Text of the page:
@Michael Schneider.... on the contrary, you seem to believe that the US has "more diversity", but other than in a few clusters scattered around the main cities in the country, the US isn't as diverse as many cities here in Europe. Madrid, for example, has over 20% of its population from over 110 different nationalities. In Barcelona, my home city, only 51% of its residents were born here. This is to say that we are quite aware about "diversity".
However, as my Danish colleague @Morten said earlier, the main issue here is the different approach to racial issues on both sides of the Atlantic... while racism is still present, in a degree or another, in most countries around the world -including yours and mine!-, the prevalence of this "illness" (allow me to label it so), seems to be much lower in our shores these days and, as mentioned earlier, the context in which you say something or use something --which on its own could be offensive-- does matter.
Welcome to the great world of idiosyncrasy, my friends! Not every culture sees things the same way: history, cultural backgrounds, etc. make things one way in one country and another in a different country. Without willing to start a new debate, a good example is the word "black" to refer to people with dark skin; while in the US seems to have become a sort of taboo word, in the rest of the world, from China to France to Argentina to Russia and most everywhere else in between, the term is perfectly all right -a quick Google search will show you- and it does not carry any derogatory or demeaning meaning. Actually, it might do depending on the context (and/or tone) in which is used, but this is true with many other terms.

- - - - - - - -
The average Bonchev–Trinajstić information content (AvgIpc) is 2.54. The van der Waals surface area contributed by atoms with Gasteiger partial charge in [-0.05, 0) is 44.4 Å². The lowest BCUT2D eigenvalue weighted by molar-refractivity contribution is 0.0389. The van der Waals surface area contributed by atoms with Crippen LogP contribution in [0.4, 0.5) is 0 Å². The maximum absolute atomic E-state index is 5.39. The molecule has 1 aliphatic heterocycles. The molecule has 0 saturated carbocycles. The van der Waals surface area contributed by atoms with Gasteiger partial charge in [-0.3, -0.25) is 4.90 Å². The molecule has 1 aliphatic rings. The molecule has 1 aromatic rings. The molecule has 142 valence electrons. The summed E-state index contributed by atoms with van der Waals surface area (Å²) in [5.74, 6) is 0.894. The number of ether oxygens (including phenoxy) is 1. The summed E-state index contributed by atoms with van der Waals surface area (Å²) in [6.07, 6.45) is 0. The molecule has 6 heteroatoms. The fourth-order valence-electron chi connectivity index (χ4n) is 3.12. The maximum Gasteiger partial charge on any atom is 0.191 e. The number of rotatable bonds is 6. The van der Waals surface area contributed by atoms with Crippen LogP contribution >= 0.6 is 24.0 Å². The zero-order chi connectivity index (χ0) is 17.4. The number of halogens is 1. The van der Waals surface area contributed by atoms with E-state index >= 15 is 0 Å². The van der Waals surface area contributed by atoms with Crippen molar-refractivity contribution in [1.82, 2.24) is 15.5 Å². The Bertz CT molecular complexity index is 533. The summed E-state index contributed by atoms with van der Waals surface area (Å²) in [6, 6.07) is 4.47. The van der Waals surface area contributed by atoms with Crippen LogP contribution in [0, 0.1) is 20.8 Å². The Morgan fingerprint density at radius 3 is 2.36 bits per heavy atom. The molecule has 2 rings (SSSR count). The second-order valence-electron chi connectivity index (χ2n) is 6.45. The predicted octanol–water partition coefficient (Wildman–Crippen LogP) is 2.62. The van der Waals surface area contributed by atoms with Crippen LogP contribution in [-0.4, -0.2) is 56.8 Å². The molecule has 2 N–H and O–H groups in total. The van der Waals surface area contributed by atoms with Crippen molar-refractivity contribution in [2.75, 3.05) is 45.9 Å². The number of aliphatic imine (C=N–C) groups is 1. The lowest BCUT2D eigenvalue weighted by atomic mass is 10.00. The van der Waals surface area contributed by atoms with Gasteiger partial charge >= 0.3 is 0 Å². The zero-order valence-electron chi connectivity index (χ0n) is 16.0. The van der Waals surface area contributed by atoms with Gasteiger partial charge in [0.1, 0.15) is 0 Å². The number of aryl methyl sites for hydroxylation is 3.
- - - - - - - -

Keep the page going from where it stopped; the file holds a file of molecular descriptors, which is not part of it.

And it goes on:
It's a good exercise to empathize with the culture you're visiting before making any judgement. In living memory, Spain hasn't had apartheid nor instituted segregation, therefore -albeit there's the odd loose imb***le - racial features have never been a problem in this society (again, we're talking in living memory, not in the 15th century... when it was!). In fact, much like in other big cities elsewhere, in Madrid (or in Barcelona for that matter) nobody cares much about your origin, your race or your religion providing you're a "nice" person. Thus, the importance you might give to a US poster from the 50s is far different from the importance a typical Spaniard would consider -moreover noting there are Spaniards from all colours, races and creeds. It's just a poster from the 50s, which might (or might not) have a purely artistic value. Period.
Obviously, Ling has the right to feel offended, and the choice to choose a different hotel... but, IMHO, she'd be doing it for the wrong reasons.
Ahh, and @vandrabrud introduced yet another controversial issue :).... how far has a host have to adapt to a guest...or vice versa: servility vs entitlement. Great topic, surely would bring passionate answers.